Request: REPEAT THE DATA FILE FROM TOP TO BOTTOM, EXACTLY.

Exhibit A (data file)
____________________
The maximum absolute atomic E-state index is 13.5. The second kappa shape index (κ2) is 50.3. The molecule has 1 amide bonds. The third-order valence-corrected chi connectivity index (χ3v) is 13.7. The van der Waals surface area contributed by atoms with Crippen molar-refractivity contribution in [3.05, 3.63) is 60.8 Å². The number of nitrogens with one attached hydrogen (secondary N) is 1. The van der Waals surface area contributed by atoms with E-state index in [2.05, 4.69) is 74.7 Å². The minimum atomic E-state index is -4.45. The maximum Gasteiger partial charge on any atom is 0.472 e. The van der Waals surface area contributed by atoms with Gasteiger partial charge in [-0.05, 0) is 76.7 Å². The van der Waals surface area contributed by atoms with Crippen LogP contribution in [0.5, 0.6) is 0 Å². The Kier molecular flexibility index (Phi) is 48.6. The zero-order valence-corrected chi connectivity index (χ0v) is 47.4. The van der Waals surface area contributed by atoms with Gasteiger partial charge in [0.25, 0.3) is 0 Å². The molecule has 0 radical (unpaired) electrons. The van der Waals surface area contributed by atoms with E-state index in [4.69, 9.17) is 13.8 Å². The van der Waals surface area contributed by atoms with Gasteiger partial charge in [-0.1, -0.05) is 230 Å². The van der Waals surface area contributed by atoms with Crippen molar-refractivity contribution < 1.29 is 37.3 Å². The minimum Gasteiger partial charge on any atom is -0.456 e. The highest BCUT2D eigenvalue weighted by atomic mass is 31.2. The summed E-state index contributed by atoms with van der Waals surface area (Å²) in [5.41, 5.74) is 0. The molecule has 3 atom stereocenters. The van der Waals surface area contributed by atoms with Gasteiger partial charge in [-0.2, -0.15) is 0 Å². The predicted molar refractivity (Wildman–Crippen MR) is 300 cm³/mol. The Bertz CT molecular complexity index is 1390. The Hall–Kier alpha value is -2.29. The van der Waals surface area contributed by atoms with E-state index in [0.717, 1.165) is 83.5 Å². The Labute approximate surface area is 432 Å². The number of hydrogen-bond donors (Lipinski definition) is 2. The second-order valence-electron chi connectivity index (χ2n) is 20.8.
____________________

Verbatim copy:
The maximum absolute atomic E-state index is 13.5. The second kappa shape index (κ2) is 50.3. The molecule has 1 amide bonds. The third-order valence-corrected chi connectivity index (χ3v) is 13.7. The van der Waals surface area contributed by atoms with Crippen molar-refractivity contribution in [3.05, 3.63) is 60.8 Å². The number of nitrogens with one attached hydrogen (secondary N) is 1. The van der Waals surface area contributed by atoms with E-state index in [2.05, 4.69) is 74.7 Å². The minimum atomic E-state index is -4.45. The maximum Gasteiger partial charge on any atom is 0.472 e. The van der Waals surface area contributed by atoms with Gasteiger partial charge in [-0.05, 0) is 76.7 Å². The van der Waals surface area contributed by atoms with Crippen LogP contribution in [0.5, 0.6) is 0 Å². The Kier molecular flexibility index (Phi) is 48.6. The zero-order valence-corrected chi connectivity index (χ0v) is 47.4. The van der Waals surface area contributed by atoms with Gasteiger partial charge in [0.25, 0.3) is 0 Å². The molecule has 0 radical (unpaired) electrons. The van der Waals surface area contributed by atoms with E-state index in [4.69, 9.17) is 13.8 Å². The van der Waals surface area contributed by atoms with Gasteiger partial charge in [-0.1, -0.05) is 230 Å². The van der Waals surface area contributed by atoms with Crippen molar-refractivity contribution < 1.29 is 37.3 Å². The minimum Gasteiger partial charge on any atom is -0.456 e. The highest BCUT2D eigenvalue weighted by atomic mass is 31.2. The summed E-state index contributed by atoms with van der Waals surface area (Å²) in [5.41, 5.74) is 0. The molecule has 3 atom stereocenters. The van der Waals surface area contributed by atoms with Gasteiger partial charge in [-0.2, -0.15) is 0 Å². The predicted molar refractivity (Wildman–Crippen MR) is 300 cm³/mol. The Bertz CT molecular complexity index is 1390. The Hall–Kier alpha value is -2.29. The van der Waals surface area contributed by atoms with E-state index in [0.717, 1.165) is 83.5 Å². The Labute approximate surface area is 432 Å². The number of hydrogen-bond donors (Lipinski definition) is 2. The second-order valence-electron chi connectivity index (χ2n) is 20.8.